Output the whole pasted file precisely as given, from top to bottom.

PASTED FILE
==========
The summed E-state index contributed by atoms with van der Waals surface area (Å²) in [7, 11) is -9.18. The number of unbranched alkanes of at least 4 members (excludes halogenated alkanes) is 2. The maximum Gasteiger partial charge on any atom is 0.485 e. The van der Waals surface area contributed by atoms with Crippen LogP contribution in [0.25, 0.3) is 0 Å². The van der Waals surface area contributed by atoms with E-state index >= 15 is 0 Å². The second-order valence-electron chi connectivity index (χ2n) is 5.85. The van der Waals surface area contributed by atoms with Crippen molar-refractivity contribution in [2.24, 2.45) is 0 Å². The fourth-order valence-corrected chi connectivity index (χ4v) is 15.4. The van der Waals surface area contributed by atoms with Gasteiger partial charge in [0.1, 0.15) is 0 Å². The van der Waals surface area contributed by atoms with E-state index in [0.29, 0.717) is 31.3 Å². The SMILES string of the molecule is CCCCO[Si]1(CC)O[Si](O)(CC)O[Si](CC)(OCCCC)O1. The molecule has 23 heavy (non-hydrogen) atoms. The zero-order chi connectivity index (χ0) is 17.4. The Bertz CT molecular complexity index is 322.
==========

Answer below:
The summed E-state index contributed by atoms with van der Waals surface area (Å²) in [7, 11) is -9.18. The number of unbranched alkanes of at least 4 members (excludes halogenated alkanes) is 2. The maximum Gasteiger partial charge on any atom is 0.485 e. The van der Waals surface area contributed by atoms with Crippen LogP contribution in [0.25, 0.3) is 0 Å². The van der Waals surface area contributed by atoms with E-state index >= 15 is 0 Å². The second-order valence-electron chi connectivity index (χ2n) is 5.85. The van der Waals surface area contributed by atoms with Crippen molar-refractivity contribution in [2.24, 2.45) is 0 Å². The fourth-order valence-corrected chi connectivity index (χ4v) is 15.4. The van der Waals surface area contributed by atoms with Gasteiger partial charge in [0.1, 0.15) is 0 Å². The van der Waals surface area contributed by atoms with E-state index in [0.29, 0.717) is 31.3 Å². The SMILES string of the molecule is CCCCO[Si]1(CC)O[Si](O)(CC)O[Si](CC)(OCCCC)O1. The molecule has 23 heavy (non-hydrogen) atoms. The zero-order chi connectivity index (χ0) is 17.4. The Bertz CT molecular complexity index is 322.